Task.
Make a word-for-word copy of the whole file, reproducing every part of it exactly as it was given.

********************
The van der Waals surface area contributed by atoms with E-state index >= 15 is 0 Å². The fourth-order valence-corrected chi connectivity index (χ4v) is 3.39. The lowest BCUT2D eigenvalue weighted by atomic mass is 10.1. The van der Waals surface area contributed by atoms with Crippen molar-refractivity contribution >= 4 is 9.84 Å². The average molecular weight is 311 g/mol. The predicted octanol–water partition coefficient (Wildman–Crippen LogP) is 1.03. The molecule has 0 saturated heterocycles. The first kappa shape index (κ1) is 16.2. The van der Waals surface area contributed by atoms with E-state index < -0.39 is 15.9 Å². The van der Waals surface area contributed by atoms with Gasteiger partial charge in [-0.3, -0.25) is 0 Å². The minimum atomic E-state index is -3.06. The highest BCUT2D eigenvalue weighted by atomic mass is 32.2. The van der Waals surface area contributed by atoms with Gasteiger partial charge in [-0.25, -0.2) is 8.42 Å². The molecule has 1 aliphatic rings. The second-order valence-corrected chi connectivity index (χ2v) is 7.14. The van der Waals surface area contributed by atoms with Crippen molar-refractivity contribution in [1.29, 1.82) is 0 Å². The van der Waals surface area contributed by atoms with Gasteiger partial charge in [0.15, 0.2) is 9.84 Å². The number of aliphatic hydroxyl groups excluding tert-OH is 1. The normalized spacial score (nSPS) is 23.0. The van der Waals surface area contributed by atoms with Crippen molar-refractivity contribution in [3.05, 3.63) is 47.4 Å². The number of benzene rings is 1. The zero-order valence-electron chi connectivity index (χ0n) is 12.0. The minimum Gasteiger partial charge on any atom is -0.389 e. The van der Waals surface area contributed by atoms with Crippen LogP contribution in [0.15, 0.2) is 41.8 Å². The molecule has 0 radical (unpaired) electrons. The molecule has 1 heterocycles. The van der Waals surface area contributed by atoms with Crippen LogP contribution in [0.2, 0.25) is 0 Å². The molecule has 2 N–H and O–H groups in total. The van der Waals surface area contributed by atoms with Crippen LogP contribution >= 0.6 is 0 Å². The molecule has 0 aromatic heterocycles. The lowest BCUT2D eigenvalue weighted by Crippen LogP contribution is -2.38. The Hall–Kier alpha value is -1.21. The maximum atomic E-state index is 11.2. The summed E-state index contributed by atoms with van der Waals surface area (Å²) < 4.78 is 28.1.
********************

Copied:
The van der Waals surface area contributed by atoms with E-state index >= 15 is 0 Å². The fourth-order valence-corrected chi connectivity index (χ4v) is 3.39. The lowest BCUT2D eigenvalue weighted by atomic mass is 10.1. The van der Waals surface area contributed by atoms with Crippen molar-refractivity contribution >= 4 is 9.84 Å². The average molecular weight is 311 g/mol. The predicted octanol–water partition coefficient (Wildman–Crippen LogP) is 1.03. The molecule has 0 saturated heterocycles. The first kappa shape index (κ1) is 16.2. The van der Waals surface area contributed by atoms with E-state index < -0.39 is 15.9 Å². The van der Waals surface area contributed by atoms with Gasteiger partial charge in [-0.3, -0.25) is 0 Å². The minimum atomic E-state index is -3.06. The highest BCUT2D eigenvalue weighted by atomic mass is 32.2. The van der Waals surface area contributed by atoms with Gasteiger partial charge in [-0.25, -0.2) is 8.42 Å². The molecule has 1 aliphatic rings. The second-order valence-corrected chi connectivity index (χ2v) is 7.14. The van der Waals surface area contributed by atoms with Crippen molar-refractivity contribution in [1.29, 1.82) is 0 Å². The van der Waals surface area contributed by atoms with Gasteiger partial charge in [0.15, 0.2) is 9.84 Å². The number of aliphatic hydroxyl groups excluding tert-OH is 1. The normalized spacial score (nSPS) is 23.0. The van der Waals surface area contributed by atoms with Crippen molar-refractivity contribution in [3.05, 3.63) is 47.4 Å². The number of benzene rings is 1. The zero-order valence-electron chi connectivity index (χ0n) is 12.0. The minimum Gasteiger partial charge on any atom is -0.389 e. The van der Waals surface area contributed by atoms with Crippen LogP contribution in [0.15, 0.2) is 41.8 Å². The molecule has 0 radical (unpaired) electrons. The molecule has 1 heterocycles. The van der Waals surface area contributed by atoms with Crippen LogP contribution in [0.2, 0.25) is 0 Å². The molecule has 2 N–H and O–H groups in total. The van der Waals surface area contributed by atoms with Crippen LogP contribution >= 0.6 is 0 Å². The molecule has 0 aromatic heterocycles. The lowest BCUT2D eigenvalue weighted by Crippen LogP contribution is -2.38. The Hall–Kier alpha value is -1.21. The maximum atomic E-state index is 11.2. The summed E-state index contributed by atoms with van der Waals surface area (Å²) < 4.78 is 28.1.